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Poldark is the latest show to throw in a lazy, irresponsible rape scene

It’s particularly dangerous to present a scene like this as consensual, as the writers insist it is.

So Poldark has become the latest show to throw in a lazy, irresponsible rape scene to spice things up. We’ve sat through them in outrage-courting Game of Thrones, in cosy Sunday night drama Downton Abbey, and even at the opera. Now, they’ve come to BBC period adaptations, too.

This is how the scene plays out (a detailed description of the events leading up to the rape follow):

Poldark (Aidan Tuner) turns up at his friend Elizabeth’s bedroom door in the middle of the night, in a rage. She suggests he come back tomorrow morning. He refuses. She suggests they relocate downstairs. He refuses. She suggests he should not be in her bedroom. He refuses to leave, and shuts the door behind him.

They argue about Elizabeth’s plan to marry an enemy of Poldark’s, a decision that disgusts him. She asks him to leave, again. “I’m sorry you feel like this, but I cannot help it,” she tells him. “Oh, you’ve never been able to help anything, have you?” he says, mockingly, adding, “well, perhaps you can’t help this either,” kissing her forcefully before she pushes him off her.

Poldark threatens her, approaching her again as he insists, “I oppose this marriage, Elizabeth. I’d be glad of your assurance that you will not go through with it.” She says again that she will be married. Poldark kisses her again against her will. She tells him she hates him. “You would not dare,” she pleads, looking at the bed. “I would, and so would you,” he says. He pushes her onto the bed. You can guess the rest.

Of course, this is a rape scene. Some say it isn’t – because Elizabeth shows signs of enjoying the sex, and she’s nice to Poldark the next morning, because she has (or has had) feelings for him. None of these things are relevant. Poldark verbally pressured and physically forced a woman who was refusing to have sex with him. That’s rape.

It’s particularly dangerous to present a scene like this as consensual, as the writers and cast insist it is. Andrew Graham, the son of Poldark novelist Winston Graham, who was a consultant on the BBC's current screen adaptation, said:

“There is no ‘shock rape’ storyline. The only way to judge what my father intended is to read the novels as a whole. Doing so it becomes clear, from earlier scenes as well as from Elizabeth's immediate reactions and later mixed emotions, that what finally happened was consensual sex born of long-term love and longing. It was, as Aidan Turner has put it, ‘unfinished business emotionally’.”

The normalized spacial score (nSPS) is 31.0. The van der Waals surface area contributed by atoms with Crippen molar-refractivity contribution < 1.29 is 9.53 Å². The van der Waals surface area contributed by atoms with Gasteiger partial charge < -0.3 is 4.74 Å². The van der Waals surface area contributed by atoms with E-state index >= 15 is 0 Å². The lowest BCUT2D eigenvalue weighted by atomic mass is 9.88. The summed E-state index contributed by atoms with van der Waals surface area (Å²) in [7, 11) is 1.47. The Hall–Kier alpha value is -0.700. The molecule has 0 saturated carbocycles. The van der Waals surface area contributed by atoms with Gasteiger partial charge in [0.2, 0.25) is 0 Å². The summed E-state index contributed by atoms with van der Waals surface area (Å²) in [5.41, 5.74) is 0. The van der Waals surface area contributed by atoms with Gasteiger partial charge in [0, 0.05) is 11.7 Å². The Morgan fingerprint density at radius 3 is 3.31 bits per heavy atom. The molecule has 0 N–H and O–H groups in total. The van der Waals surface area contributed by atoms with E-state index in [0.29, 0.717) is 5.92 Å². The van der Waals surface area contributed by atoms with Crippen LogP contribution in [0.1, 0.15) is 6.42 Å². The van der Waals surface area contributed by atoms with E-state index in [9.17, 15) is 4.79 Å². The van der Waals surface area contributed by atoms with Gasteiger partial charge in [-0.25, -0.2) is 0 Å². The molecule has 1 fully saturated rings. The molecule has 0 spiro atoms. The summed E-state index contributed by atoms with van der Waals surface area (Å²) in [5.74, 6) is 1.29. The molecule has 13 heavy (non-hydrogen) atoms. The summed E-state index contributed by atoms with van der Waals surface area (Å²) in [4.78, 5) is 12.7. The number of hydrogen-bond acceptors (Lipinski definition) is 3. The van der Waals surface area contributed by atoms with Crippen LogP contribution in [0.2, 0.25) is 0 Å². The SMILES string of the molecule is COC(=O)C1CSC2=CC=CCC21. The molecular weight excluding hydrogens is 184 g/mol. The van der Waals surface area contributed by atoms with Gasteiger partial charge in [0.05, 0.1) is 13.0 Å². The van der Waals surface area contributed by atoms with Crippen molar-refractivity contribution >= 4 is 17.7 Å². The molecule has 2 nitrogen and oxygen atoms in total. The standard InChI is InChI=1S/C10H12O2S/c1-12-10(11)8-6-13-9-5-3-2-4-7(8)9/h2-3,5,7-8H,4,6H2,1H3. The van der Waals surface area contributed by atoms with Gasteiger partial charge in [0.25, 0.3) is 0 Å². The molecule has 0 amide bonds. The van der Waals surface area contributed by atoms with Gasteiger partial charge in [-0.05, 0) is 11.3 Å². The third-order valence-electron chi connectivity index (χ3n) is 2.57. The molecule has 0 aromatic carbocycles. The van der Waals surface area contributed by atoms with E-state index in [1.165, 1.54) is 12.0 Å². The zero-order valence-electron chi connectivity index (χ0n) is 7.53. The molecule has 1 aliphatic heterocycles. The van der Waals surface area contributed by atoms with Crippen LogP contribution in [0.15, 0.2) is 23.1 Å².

His opinion was supported by Poldark screenwriter Debbie Horsfield as well as Turner – who said the scene “seems consensual”.

This is not how consent works. Consent is not something you can assume based on “earlier scenes”. And it’s certainly not something you can retrospectively achieve based on the “immediate reactions” or “later mixed emotions” of someone you forced to have sex with you. That’s just you attempting to justify the fact that you raped someone.

The idea that Poldark knows Elizabeth so well that he knows what she truly wants (sex with me, the man of her dreams, duh!!) might seem romantic. But no love is so great that it imbues the lover with the ability to read minds. Implying that Poldark knew best peddles the dangerous myth that when women say no, they mean yes. Beliefs like this create rapists. The only way to know what someone wants is to ask them, and to listen to what they say. Elizabeth said no.

Adapting period material can be tricky – not least in its presentation of women, gender dynamics, and sex. The Poldark books are from the Fourties, and set in the eighteenth century. It’s a miserable state of affairs when the understanding of consent presented on primetime television, in 2016, is as dated.

Anna Leszkiewicz is a pop culture writer at the New Statesman.